Logo Background RSS


Small Business Sentiment: The Mood Worsens!

  • Written by Syndicated Publisher No Comments Comments
    August 15, 2012

    The latest issue of the NFIB Small Business Economic Trends is out today (see report). The August update for July came in at 91.2, which is the lowest reading since October of 2011. The indicator remains in a range first seen during the early months of the last recession.

    Here is the opening summary of the report:

    The Optimism Index gave up 0.2 points, falling to 91.2. Owner optimism remains at recession levels and has stayed in a recession zone for years, oscillating between 86.5 (in July 2009) and 94.5 (February 2012) since the recession officially ended in June 2009. Prior to 2008, the Index averaged 100, significantly above the current reading. The Index has averaged 90 in this recovery, now three years old and is the worst recovery period from a recession in the NFIB survey history which began in 1973. Nothing happened in July that would make owners more optimistic about the near-term future.

    The first chart below highlights the 1986 baseline level of 100 and includes some labels to help us visualize that dramatic change in small-business sentiment that accompanied the Great Financial Crisis. Compare, for example the relative resilience of the index during the 2000-2003 collapse of the Tech Bubble with the far weaker readings of the past three years. The NBER declared June 2009 as the official end of the last recession.


    Inventories and Sales

    Particularly striking are the grim findings on small business sales and sales expectations.

    The net percent of all owners (seasonally adjusted) reporting higher nominal sales over the past three months lost 4 points, falling to negative 9 percent, this after a 7 point decline in June. Twenty (20) percent still cite weak sales as their top business problem, historically high, but down from the record 33 percent reading in December 2010. The net percent of owners expecting higher real sales lost 1 point, falling to a net negative 4 percent of all owners (seasonally adjusted), producing a four month decline of 16 percentage points.

    NFIB Commentary

    The opening to this month’s “Commentary” section helps us put today’s number in the larger economic and political context:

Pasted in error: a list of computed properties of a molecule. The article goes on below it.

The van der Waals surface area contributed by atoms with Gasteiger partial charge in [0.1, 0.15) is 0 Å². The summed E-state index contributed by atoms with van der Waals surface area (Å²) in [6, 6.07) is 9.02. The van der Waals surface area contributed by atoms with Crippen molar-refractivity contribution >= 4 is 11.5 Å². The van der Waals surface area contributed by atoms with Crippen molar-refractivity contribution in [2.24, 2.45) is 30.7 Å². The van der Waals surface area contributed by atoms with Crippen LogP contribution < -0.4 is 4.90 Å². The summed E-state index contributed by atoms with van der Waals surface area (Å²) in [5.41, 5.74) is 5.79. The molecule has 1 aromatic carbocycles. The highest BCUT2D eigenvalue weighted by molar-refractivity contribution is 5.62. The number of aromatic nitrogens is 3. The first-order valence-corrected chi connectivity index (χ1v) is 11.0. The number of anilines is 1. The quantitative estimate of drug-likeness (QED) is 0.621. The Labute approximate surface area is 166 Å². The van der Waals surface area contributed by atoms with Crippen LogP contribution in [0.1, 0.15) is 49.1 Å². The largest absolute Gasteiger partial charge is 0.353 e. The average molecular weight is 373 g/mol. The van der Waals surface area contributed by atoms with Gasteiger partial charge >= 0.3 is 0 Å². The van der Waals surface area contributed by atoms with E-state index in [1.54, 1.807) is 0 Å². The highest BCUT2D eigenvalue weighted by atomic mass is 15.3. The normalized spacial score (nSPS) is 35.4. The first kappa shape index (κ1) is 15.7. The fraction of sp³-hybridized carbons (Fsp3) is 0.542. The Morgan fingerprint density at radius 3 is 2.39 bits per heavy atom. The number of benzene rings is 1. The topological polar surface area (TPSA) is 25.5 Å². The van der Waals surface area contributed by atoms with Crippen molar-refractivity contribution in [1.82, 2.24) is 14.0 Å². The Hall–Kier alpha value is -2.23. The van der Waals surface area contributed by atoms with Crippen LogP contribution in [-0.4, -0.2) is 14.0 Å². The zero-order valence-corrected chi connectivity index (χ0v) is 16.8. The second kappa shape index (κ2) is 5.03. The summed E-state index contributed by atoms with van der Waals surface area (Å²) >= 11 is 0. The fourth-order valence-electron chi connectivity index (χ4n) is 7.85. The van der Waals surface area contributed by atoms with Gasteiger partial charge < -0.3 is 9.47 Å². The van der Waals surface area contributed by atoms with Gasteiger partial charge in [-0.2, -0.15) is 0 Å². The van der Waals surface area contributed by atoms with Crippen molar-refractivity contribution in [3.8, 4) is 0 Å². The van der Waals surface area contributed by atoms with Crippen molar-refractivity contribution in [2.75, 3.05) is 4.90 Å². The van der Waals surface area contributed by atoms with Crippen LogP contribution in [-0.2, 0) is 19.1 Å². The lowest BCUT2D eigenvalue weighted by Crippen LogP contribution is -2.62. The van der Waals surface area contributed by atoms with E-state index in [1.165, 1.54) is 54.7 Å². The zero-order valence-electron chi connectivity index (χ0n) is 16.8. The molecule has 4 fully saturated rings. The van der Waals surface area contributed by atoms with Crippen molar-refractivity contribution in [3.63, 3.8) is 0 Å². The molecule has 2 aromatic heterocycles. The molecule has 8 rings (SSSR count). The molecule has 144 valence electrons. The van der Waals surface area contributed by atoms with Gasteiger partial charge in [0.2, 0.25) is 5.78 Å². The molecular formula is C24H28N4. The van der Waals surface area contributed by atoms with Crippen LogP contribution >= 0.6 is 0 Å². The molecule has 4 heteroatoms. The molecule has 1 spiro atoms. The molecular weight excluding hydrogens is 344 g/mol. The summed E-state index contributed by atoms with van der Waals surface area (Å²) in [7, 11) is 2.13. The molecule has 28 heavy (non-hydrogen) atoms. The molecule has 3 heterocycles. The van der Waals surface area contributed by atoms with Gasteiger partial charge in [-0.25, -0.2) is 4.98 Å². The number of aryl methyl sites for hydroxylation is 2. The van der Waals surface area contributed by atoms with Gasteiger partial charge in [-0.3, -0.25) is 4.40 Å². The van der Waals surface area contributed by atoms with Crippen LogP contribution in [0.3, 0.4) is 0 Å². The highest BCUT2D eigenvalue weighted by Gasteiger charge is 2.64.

If it weren’t for population growth, Gross Domestic Product growth would be about zero. More people eat burgers, get haircuts, drive a vehicle, etc. So, 1 percent population growth will support something like a 1 percent growth in spending. And that’s our basic support level. Absent that (as in Japan and Eastern Europe where it’s near zero), growth would be under 1 percent. And the NFIB indicators point to a continuation of just that kind of growth.

    Business Optimism and Consumer Confidence

    The next chart is an overlay of the Business Optimism Index and the Conference Board Consumer Confidence Index. The consumer measure is the more volatile of the two, so I’ve plotted it on a separate axis to give a better comparison of the volatility from the common baseline of 100.

    With the latest NFIB data, we see that the mood of small businesses continues its down trend against the one-month bounce in the most recent consumer confidence reading.

    Images: via Flickr (licence attribution)

    About The Author

    My original dshort.com website was launched in February 2005 using a domain name based on my real name, Doug Short. I’m a formerly retired first wave boomer with a Ph.D. in English from Duke. Now my website has been acquired byAdvisor Perspectives, where I have been appointed the Vice President of Research.

    My first career was a faculty position at North Carolina State University, where I achieved the rank of Full Professor in 1983. During the early ’80s I got hooked on academic uses of microcomputers for research and instruction. In 1983, I co-directed the Sixth International Conference on Computers and the Humanities. An IBM executive who attended the conference made me a job offer I couldn’t refuse.

    Thus began my new career as a Higher Education Consultant for IBM — an ambassador for Information Technology to major universities around the country. After 12 years with Big Blue, I grew tired of the constant travel and left for a series of IT management positions in the Research Triangle area of North Carolina. I concluded my IT career managing the group responsible for email and research databases at GlaxoSmithKline until my retirement in 2006.

    Contrary to what many visitors assume based on my last name, I’m not a bearish short seller. It’s true that some of my content has been a bit pessimistic in recent years. But I believe this is a result of economic realities and not a personal bias. For the record, my efforts to educate others about bear markets date from November 2007, as this Motley Fool article attests.